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Tuesday 11 September 2012, by Maguelonne de Cossart

With the growth of the economy, the volume of transport is growing too. These important constructions obviously bring more pollution, more accidents, and more costs. In this context, the aim of eco-procurement activity is to reduce unnecessary routine travel and to develop the most eco-friendly modes, and railway is part of the solution.

UIC activities

UIC published the leaflet 345 ‘Environmental Specifications for new rolling stock’ that defines environmental specifications recommended to use in the tendering process (energy efficiency, noise, diesel exhaust emissions, recycling etc.)

At the beginning of 2007 a survey among UIC members has been undertaken in order to learn more about the members’ further needs in the field of eco-procurement and their practical experiences with the UIC Leaflet 345 (‘Environmental Specifications for new rolling stock’). The feedback from members showed that several members were already using or planning to use the Leaflet. In line with the results of this survey the dialogue between UIC and UNIFE (Union of European Railway Industries) regarding eco-procurement has been intensified in 2007 and 2008.

Some projects respond to the eco-procurement needs.

PROSPER project

The main outcome of the project is the UIC leaflet “Environmental Specifications for new Rolling Stock”, which will contribute to harmonisation of the environmental procurement framework in the rail sector at European, and in the long-term global level. By doing so the process of procurement will become more efficient, enabling railways to procure new rolling stock with a sound environmental performance more cost effectively.

The objectives of the second phase of PROSPER are:

- Co-ordinating agreed minimum values for the environmental performance of new rolling stock amongst railways and manufacturers

- Documenting environment related legal aspects for the procurement of new rolling stock (state of the art) and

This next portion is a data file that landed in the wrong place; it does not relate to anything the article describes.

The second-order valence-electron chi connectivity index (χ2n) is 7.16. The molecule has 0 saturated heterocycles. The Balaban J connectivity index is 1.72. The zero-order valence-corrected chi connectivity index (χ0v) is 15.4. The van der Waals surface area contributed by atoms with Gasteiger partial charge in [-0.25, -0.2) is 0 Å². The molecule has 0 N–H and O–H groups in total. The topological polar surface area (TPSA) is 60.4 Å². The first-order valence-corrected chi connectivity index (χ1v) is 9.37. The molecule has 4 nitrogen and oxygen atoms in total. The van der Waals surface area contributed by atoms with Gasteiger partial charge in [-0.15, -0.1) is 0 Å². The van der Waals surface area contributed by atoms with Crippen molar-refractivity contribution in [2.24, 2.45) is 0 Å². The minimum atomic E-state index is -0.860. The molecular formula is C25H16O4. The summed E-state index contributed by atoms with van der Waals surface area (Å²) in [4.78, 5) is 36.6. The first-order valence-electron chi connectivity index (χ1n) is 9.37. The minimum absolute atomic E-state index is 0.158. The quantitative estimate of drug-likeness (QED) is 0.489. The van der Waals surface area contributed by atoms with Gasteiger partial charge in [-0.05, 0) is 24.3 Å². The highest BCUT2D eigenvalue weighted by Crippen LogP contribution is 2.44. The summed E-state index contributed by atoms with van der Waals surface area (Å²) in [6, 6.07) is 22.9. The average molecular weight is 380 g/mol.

- Disseminating the results as a UIC Leaflet.


The REPID project

It was launched as the natural follow up to the successful EU funded RAVEL project running from 1998 to 2001. The RAVEL project developed a framework methodology for handling Design for Environment (DFE) and a first web-based solution for environmental communication between the different railway stakeholders.

The two-year REPID project started 1st August 2002 with budget of 257.000 Euro funded by the European Commission. The objectives of the REPID project is to provide, based on the results of the RAVEL project:

  • A framework with a juridical body for dealing with standardisation of Environmental Performance Indicators EPI and data formats within the railway industry
  • A tool for improving usability of Environmental Performance Indicators EPI and data formats.

The REPID Network would be made alive in two ways, by hosting meetings for the network and by providing a web-site (http://www.railway-procurement.org).

In order to make the REPID results come into practise, there is a need for a legal body within the framework of UIC and UNIFE to treat the aspects of standardised EPI’s and material lists. Therefore a “REPID Board” is being launched at the network meeting. One main building block in the project is the REPID methodology which sets up a link between the concept of Eco-efficiency and environmental performance indicators (EPI’s) for the railway industry.